Photo: Jérémy Stenuit
In the midst of the COVID-19 global outbreak, 5,000 Thais in South Korea are asking to come home. First question, will they be allowed? Second question, where will they be quarantined?
Unlike those Thais evacuated from Wuhan last month, these 5,000 are illegal workers, dubbed not-so-affectionately as #ผีน้อย, which means “little ghosts.” South Korean immigration estimated there are around 140,000 undocumented Thai workers in the country.
The issue of illegal Thai workers in South Korea goes deeper than COVID-19. On Twitter, #ผีน้อย is trending in the top 5 this morning, as netizens are divided over the fate of the 5,000. Many are asking the government to bring them home. While many others are not so generous.
One netizen posted: “Let them die there. They make life difficult for Thais traveling to South Korea. No wonder Koreans hate Thais. It’s because there are so many #ผีน้อย.”
“I’m confused. Seriously, they are a burden, from since they went there and now asking to come back. No need to ask about conscience. They don’t have any to begin with.”
South Korea is a popular destination for K-pop obsessed Thais. Each year, between 500,000 to 600,000 Thais travel there, for purposes of tourism, business or plastic surgery. There have long been complaints by Thai travelers that they face strict measures at airport immigration, as well as prejudices from South Koreans.
This is because the high amount of illegal Thai workers there have caused South Korean immigration to be vigilant, and South Koreans to be wearied. As such, illegal Thai workers in South Korea bear the brunt of not only prejudices by South Koreans, but also by Thais.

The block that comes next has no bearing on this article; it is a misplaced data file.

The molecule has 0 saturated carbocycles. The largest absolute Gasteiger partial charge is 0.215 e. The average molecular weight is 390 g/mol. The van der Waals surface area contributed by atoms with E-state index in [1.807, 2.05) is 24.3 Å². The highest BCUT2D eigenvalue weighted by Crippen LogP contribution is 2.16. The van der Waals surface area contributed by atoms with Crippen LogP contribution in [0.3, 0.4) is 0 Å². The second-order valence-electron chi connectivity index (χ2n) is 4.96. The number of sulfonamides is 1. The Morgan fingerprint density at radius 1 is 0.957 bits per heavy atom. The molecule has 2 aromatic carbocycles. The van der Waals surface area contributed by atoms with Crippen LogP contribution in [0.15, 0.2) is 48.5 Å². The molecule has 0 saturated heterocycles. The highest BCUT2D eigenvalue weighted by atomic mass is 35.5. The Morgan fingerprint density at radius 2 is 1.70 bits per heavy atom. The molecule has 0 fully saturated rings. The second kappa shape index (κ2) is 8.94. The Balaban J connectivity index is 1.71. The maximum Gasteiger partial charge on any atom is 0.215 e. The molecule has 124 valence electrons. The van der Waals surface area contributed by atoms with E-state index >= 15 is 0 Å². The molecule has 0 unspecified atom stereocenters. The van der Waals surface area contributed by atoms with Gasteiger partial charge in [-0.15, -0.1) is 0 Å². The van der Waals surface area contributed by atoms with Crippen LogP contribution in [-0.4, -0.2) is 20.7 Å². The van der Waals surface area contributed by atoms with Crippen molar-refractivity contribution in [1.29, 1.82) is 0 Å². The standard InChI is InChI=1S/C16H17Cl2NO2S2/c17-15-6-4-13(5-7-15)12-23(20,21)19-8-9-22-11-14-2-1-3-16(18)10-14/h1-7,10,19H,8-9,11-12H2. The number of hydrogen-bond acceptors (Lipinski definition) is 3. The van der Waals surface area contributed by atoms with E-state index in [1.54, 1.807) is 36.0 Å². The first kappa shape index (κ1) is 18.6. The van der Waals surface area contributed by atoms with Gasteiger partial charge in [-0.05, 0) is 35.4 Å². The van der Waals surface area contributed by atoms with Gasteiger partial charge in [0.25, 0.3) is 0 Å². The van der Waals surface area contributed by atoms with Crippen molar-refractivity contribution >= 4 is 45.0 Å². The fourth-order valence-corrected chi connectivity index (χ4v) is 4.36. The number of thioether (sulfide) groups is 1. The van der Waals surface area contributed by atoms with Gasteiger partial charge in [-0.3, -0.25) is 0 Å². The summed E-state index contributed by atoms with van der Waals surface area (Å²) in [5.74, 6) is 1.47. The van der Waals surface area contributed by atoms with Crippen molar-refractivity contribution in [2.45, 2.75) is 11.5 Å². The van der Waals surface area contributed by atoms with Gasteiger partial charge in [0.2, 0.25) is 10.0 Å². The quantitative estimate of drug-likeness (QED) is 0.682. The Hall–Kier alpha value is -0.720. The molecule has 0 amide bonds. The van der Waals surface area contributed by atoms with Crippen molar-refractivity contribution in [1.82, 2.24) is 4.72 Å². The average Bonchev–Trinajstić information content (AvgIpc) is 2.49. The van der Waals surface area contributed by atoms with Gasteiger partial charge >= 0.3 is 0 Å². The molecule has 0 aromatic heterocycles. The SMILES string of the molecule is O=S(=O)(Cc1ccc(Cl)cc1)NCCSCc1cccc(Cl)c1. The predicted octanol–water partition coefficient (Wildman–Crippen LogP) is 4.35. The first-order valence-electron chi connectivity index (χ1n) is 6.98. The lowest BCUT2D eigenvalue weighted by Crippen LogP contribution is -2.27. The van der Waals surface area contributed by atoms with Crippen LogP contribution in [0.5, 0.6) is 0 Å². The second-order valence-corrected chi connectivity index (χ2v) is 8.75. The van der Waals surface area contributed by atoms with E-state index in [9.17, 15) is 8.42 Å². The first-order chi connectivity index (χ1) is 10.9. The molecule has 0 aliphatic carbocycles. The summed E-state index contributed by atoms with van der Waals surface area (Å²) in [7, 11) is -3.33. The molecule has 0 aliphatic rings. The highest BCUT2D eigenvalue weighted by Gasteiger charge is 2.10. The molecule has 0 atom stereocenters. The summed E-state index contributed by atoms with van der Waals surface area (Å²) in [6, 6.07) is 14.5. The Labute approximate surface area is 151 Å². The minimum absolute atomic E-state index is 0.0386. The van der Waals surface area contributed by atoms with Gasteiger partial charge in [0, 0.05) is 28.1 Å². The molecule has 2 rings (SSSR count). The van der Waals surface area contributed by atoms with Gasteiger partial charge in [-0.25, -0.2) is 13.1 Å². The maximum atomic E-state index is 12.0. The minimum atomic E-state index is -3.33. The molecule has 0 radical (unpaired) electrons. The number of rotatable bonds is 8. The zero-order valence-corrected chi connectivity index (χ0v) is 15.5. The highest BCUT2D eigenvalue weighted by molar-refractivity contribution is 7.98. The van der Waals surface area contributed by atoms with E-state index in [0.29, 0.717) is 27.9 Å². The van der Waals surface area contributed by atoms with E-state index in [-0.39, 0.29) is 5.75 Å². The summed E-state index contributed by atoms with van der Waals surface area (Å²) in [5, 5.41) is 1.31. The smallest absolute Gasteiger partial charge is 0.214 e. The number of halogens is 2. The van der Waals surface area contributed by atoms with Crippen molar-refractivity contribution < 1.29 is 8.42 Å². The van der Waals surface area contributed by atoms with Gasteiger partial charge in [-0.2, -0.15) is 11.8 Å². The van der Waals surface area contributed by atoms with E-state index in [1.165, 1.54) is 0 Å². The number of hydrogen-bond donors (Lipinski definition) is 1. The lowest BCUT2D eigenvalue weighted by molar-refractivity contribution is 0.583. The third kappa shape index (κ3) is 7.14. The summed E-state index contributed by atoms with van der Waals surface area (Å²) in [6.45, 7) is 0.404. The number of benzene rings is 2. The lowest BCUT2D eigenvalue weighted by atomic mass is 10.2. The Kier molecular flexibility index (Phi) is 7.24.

When asked by reporters, Deputy Prime Minister Wisanu krua-ngam gave a very Wisanu Krua-ngam answer.
He explained that details are still sketchy. However, legally the illegal workers should be allowed to return home. Nonetheless, currently both Thailand and South Korea have measures against their citizens traveling to “high risk” countries. But the people in question are in South Korea illegally, therefore it is South Korea’s discretion on whether or not to seek legal actions against them. Therefore, returning to Thailand is a different issue.
Furthermore, the deputy prime minister said that the government has requested those Thais currently abroad to stay put, including students and government officials.
As such, the likely answer to the first two questions is, the 5,000 are not going anywhere soon.
Update- March 3, 2020: According to Kom Chad Luk, eight undocumented Thai workers have returned from South Korea. Immigration says two of them might have COVID-19. The two have been sent to a hospital, while the other six are still under quarantine.